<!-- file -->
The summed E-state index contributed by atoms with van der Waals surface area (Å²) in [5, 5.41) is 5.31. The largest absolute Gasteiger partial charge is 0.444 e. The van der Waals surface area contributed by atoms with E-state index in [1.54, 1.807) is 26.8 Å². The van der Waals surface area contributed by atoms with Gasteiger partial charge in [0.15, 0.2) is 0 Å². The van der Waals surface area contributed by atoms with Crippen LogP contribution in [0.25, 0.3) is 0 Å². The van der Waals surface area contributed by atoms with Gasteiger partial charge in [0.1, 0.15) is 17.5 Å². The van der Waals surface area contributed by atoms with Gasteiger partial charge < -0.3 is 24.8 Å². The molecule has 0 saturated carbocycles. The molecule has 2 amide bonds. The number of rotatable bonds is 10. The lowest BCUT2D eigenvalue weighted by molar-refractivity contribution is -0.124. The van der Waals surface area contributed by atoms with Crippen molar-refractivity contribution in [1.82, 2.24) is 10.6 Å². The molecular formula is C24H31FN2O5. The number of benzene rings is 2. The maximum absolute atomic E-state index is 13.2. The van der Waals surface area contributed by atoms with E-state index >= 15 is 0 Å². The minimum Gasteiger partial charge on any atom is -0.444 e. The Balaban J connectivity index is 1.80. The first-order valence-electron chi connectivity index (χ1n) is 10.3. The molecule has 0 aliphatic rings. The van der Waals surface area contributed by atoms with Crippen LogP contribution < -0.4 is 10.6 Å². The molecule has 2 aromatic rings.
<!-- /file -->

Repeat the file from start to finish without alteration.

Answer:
The summed E-state index contributed by atoms with van der Waals surface area (Å²) in [5, 5.41) is 5.31. The largest absolute Gasteiger partial charge is 0.444 e. The van der Waals surface area contributed by atoms with E-state index in [1.54, 1.807) is 26.8 Å². The van der Waals surface area contributed by atoms with Gasteiger partial charge in [0.15, 0.2) is 0 Å². The van der Waals surface area contributed by atoms with Crippen LogP contribution in [0.25, 0.3) is 0 Å². The van der Waals surface area contributed by atoms with Gasteiger partial charge in [0.1, 0.15) is 17.5 Å². The van der Waals surface area contributed by atoms with Gasteiger partial charge < -0.3 is 24.8 Å². The molecule has 0 saturated carbocycles. The molecule has 2 amide bonds. The number of rotatable bonds is 10. The lowest BCUT2D eigenvalue weighted by molar-refractivity contribution is -0.124. The van der Waals surface area contributed by atoms with Crippen molar-refractivity contribution in [1.82, 2.24) is 10.6 Å². The molecular formula is C24H31FN2O5. The number of benzene rings is 2. The maximum absolute atomic E-state index is 13.2. The van der Waals surface area contributed by atoms with E-state index >= 15 is 0 Å². The minimum Gasteiger partial charge on any atom is -0.444 e. The Balaban J connectivity index is 1.80. The first-order valence-electron chi connectivity index (χ1n) is 10.3. The molecule has 0 aliphatic rings. The van der Waals surface area contributed by atoms with Crippen LogP contribution < -0.4 is 10.6 Å². The molecule has 2 aromatic rings.